The Kimbell Art Museum’s original building was designed by Louis Kahn in 1972. The new building by Renzo Piano Building Workshop establishes a close, respectful and frank dialogue with this powerful yet delicate older building. The new Renzo Piano Pavilion (named by the building’s owner) accommodates the museum’s growing exhibition and education programmes, allowing the original Kahn building to revert to the display of the museum’s permanent collection.
The programmes and collection of the Kimbell Art Museum have grown dramatically in recent years, far beyond anything envisioned by the museum in the 1970s. Addressing the severe lack of space for the museum’s exhibition and education programmes, the new Renzo Piano Pavilion provides gallery space for temporary exhibitions, classrooms and studios for the museum’s education department, a large 298-seat auditorium, an expanded library and underground parking. The expansion roughly doubles the Museum’s gallery space. Furthermore, the siting of the new building, and the access into it from the car park, will correct the tendency of most visitors to enter the museum’s original building by what Kahn considered the back entrance, directing them naturally to the front entrance in the west facade.
Subtly echoing Kahn’s building in height, scale and general layout, the RPBW building has a more open, transparent character. Light, discreet (half the footprint hidden underground), yet with its own character, setting up a dialogue between old and new.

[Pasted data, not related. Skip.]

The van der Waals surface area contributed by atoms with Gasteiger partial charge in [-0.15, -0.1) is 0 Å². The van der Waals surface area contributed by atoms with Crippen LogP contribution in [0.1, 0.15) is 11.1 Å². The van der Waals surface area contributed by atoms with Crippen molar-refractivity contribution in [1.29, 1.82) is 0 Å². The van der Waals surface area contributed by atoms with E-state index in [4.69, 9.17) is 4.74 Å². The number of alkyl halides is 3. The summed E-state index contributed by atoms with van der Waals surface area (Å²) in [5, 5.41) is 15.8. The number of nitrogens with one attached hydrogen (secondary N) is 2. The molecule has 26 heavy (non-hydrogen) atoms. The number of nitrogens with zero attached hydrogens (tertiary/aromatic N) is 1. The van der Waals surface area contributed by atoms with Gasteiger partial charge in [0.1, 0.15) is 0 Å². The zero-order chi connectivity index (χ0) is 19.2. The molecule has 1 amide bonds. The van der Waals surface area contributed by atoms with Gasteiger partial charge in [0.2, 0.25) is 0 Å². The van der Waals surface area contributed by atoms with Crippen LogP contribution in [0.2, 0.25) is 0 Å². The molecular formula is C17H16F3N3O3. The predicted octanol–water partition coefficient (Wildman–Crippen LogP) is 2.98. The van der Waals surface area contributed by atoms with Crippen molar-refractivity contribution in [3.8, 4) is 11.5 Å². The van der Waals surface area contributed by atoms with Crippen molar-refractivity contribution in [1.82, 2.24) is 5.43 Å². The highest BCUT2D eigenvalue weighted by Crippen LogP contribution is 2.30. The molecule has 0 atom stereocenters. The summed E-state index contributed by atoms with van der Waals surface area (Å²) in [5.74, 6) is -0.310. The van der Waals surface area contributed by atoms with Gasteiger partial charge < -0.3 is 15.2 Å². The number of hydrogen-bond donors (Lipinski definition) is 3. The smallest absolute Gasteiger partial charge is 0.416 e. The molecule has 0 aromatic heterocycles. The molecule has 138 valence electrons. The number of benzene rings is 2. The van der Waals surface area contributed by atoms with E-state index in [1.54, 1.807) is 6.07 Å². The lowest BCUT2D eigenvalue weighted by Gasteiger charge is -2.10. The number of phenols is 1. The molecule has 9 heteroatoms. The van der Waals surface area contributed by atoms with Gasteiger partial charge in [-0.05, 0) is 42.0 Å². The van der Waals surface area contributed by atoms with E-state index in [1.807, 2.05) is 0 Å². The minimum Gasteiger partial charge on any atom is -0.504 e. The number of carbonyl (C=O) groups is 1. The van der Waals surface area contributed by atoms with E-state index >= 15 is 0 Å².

The new building consists of two connected structures. The front section – the ‘Flying pavilion’ facing the west façade of Kahn’s building across landscaped grounds – has a three-part facade, referencing the activities inside. At its centre a lightweight, transparent, glazed section serves as the new museum entrance. On either side, behind pale concrete walls are two gallery spaces for temporary exhibitions. A sequence of square concrete columns wraps around the sides of the building, supporting solid wooden beams and the overhanging eaves of the glass roof, providing shade for the glazed facades facing north and south. In the galleries, a sophisticated roof system layers stretched fabric, the wooden beams, glass, aluminium louvres (and photovoltaic cells), to create a controlled day-lit environment. This can be supplemented by lighting hidden behind the scrim fabric.
A glazed passageway leads into the building’s second structure. Hidden under a turf, insulating roof are a third gallery for light-sensitive works, an auditorium and museum education facilities.
Glass, concrete, and wood are the predominant materials used in the new building, echoing those used in the original. Views through the new building to the landscape and Kahn building beyond emphasise the key motifs of transparency and openness.